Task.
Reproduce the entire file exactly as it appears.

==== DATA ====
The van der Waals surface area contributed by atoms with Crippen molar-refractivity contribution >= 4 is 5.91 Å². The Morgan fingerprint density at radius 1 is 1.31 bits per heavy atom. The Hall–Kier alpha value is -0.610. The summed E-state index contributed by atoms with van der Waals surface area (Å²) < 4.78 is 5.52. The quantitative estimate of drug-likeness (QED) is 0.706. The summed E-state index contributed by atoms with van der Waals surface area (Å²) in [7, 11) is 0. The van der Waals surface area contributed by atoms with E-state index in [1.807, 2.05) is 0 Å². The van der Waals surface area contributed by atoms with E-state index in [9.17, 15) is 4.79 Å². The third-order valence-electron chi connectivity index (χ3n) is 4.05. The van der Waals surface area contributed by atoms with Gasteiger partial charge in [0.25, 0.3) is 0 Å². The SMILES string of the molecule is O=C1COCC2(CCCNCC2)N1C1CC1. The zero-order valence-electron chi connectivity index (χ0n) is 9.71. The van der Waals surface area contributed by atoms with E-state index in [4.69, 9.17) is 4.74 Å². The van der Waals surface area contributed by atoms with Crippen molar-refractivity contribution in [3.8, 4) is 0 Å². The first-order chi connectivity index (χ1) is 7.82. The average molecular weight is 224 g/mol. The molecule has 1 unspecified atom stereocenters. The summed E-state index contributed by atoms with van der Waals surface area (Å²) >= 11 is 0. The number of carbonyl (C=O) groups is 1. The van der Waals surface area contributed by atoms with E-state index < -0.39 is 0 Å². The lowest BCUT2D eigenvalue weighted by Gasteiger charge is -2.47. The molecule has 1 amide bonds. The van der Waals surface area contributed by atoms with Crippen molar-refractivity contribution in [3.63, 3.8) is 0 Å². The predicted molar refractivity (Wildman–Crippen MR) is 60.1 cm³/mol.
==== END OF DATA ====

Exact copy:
The van der Waals surface area contributed by atoms with Crippen molar-refractivity contribution >= 4 is 5.91 Å². The Morgan fingerprint density at radius 1 is 1.31 bits per heavy atom. The Hall–Kier alpha value is -0.610. The summed E-state index contributed by atoms with van der Waals surface area (Å²) < 4.78 is 5.52. The quantitative estimate of drug-likeness (QED) is 0.706. The summed E-state index contributed by atoms with van der Waals surface area (Å²) in [7, 11) is 0. The van der Waals surface area contributed by atoms with E-state index in [1.807, 2.05) is 0 Å². The van der Waals surface area contributed by atoms with E-state index in [9.17, 15) is 4.79 Å². The third-order valence-electron chi connectivity index (χ3n) is 4.05. The van der Waals surface area contributed by atoms with Gasteiger partial charge in [0.25, 0.3) is 0 Å². The SMILES string of the molecule is O=C1COCC2(CCCNCC2)N1C1CC1. The zero-order valence-electron chi connectivity index (χ0n) is 9.71. The van der Waals surface area contributed by atoms with E-state index in [4.69, 9.17) is 4.74 Å². The van der Waals surface area contributed by atoms with Crippen molar-refractivity contribution in [3.8, 4) is 0 Å². The first-order chi connectivity index (χ1) is 7.82. The average molecular weight is 224 g/mol. The molecule has 1 unspecified atom stereocenters. The summed E-state index contributed by atoms with van der Waals surface area (Å²) >= 11 is 0. The number of carbonyl (C=O) groups is 1. The van der Waals surface area contributed by atoms with E-state index < -0.39 is 0 Å². The lowest BCUT2D eigenvalue weighted by Gasteiger charge is -2.47. The molecule has 1 amide bonds. The van der Waals surface area contributed by atoms with Crippen molar-refractivity contribution in [3.63, 3.8) is 0 Å². The predicted molar refractivity (Wildman–Crippen MR) is 60.1 cm³/mol.